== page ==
Jonathan Nolan and Lisa Joy’s Westworld might be winning new fans all over the globe as it premieres episode 7 of the first season on HBO, but there is something unnerving about the show in real life. It has come to light how a familiar Western-themed park was made in Japan in the 1970s shortly after Michael Crichton’s 1973 futuristic Sci-Fi movie of the same name. Turns out, the world had already found its Anthony Hopkins-like character.
The Japanese town of Tochigi was converted to an actual Western town in all its cowboy glory, during the early 70s. The commercial of the amusement park resembling the set of a Clint Eastwood movie, pointed out how you could shoot the residential animatronic citizens and wave goodbye from the railway platform.
The animatronics designed to appear as lifelike as possible looked a lot like Hollywood stars from that time. So when you enter a shack, there might be a Clint Eastwood figure staring back at you with his feet on the table. There are also at least two figures of John Wayne, one of the figures dressed as a lady Duke with the Hollywood legend’s face.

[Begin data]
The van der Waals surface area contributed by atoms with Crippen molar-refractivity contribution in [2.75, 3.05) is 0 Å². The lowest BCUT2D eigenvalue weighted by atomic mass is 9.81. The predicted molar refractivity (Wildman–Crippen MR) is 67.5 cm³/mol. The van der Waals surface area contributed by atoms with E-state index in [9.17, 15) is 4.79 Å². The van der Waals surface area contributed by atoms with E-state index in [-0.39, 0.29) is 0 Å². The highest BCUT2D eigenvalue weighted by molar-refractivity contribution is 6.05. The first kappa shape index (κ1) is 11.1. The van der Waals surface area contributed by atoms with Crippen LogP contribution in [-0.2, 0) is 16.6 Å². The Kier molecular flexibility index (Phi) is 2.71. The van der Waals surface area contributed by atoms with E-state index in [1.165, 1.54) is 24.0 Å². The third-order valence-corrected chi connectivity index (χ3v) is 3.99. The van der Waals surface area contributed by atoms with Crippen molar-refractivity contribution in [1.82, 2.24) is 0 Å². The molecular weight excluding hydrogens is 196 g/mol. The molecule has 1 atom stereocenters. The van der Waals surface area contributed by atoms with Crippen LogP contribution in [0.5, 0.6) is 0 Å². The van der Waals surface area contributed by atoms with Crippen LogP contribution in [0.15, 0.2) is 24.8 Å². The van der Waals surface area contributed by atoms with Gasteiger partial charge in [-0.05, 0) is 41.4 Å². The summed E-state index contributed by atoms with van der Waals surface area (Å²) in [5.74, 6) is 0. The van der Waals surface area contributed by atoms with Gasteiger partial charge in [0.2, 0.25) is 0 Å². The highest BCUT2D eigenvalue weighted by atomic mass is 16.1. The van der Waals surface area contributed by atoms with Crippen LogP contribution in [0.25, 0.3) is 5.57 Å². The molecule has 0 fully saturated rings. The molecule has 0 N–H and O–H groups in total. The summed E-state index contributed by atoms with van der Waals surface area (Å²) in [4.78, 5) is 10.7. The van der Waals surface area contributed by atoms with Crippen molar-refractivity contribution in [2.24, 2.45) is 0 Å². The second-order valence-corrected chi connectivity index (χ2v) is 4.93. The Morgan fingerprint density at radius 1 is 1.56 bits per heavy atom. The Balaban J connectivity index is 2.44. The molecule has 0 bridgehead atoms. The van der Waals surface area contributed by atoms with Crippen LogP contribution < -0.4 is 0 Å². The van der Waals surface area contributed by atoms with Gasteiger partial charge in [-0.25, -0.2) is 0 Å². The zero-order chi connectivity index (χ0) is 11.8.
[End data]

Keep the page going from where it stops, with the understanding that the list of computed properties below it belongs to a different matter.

As of 2007, the park has been shut down. It was initially shut down for repairs in December 2006 and then never reopened again. The Western Village has a replica of Mount Rushmore, a shooting range, and several inns with unopened beer bottles on the counter. Looks no one even bothered to clear those up once the park shut down for good. It also had a few spooky houses with ultra-violent cowboys hacking their captive figures. The park also has an abandoned church which was rumoured to have been imported from California.
In 2015, German expat Florian Siedel visited the now dilapidated amusement park and blogged about it saying, “It fell into disrepair, which is a shame as Western Village was often used as a film set for promotional videos and movies. As a child I loved the comedy Spaghetti Westerns with Bud Spencer and Terence Hill.I remember watching the Westworld movie as a teenager. I had heard about the TV show reboot, and deserted theme parks are among my favorite abandoned places, so this exploration was right up my street.”
Now, who’s up for visiting this one on your trip to Japan?